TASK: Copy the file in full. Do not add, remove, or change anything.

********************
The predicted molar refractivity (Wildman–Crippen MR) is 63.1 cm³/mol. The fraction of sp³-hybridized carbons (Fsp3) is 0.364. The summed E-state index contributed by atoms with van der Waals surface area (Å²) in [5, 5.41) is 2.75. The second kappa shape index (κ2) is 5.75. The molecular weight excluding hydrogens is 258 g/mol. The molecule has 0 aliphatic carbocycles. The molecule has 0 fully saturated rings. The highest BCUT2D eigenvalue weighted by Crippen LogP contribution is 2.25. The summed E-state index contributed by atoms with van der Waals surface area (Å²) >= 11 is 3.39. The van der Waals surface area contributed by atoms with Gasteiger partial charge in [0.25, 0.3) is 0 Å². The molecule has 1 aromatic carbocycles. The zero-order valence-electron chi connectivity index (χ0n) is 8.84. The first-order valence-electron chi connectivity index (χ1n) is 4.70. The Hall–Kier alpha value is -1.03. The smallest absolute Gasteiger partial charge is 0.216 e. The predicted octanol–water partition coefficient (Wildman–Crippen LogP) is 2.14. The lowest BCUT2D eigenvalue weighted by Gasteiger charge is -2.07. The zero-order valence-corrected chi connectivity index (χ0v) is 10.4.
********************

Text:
The predicted molar refractivity (Wildman–Crippen MR) is 63.1 cm³/mol. The fraction of sp³-hybridized carbons (Fsp3) is 0.364. The summed E-state index contributed by atoms with van der Waals surface area (Å²) in [5, 5.41) is 2.75. The second kappa shape index (κ2) is 5.75. The molecular weight excluding hydrogens is 258 g/mol. The molecule has 0 aliphatic carbocycles. The molecule has 0 fully saturated rings. The highest BCUT2D eigenvalue weighted by Crippen LogP contribution is 2.25. The summed E-state index contributed by atoms with van der Waals surface area (Å²) >= 11 is 3.39. The van der Waals surface area contributed by atoms with Gasteiger partial charge in [0.25, 0.3) is 0 Å². The molecule has 1 aromatic carbocycles. The zero-order valence-electron chi connectivity index (χ0n) is 8.84. The first-order valence-electron chi connectivity index (χ1n) is 4.70. The Hall–Kier alpha value is -1.03. The smallest absolute Gasteiger partial charge is 0.216 e. The predicted octanol–water partition coefficient (Wildman–Crippen LogP) is 2.14. The lowest BCUT2D eigenvalue weighted by Gasteiger charge is -2.07. The zero-order valence-corrected chi connectivity index (χ0v) is 10.4.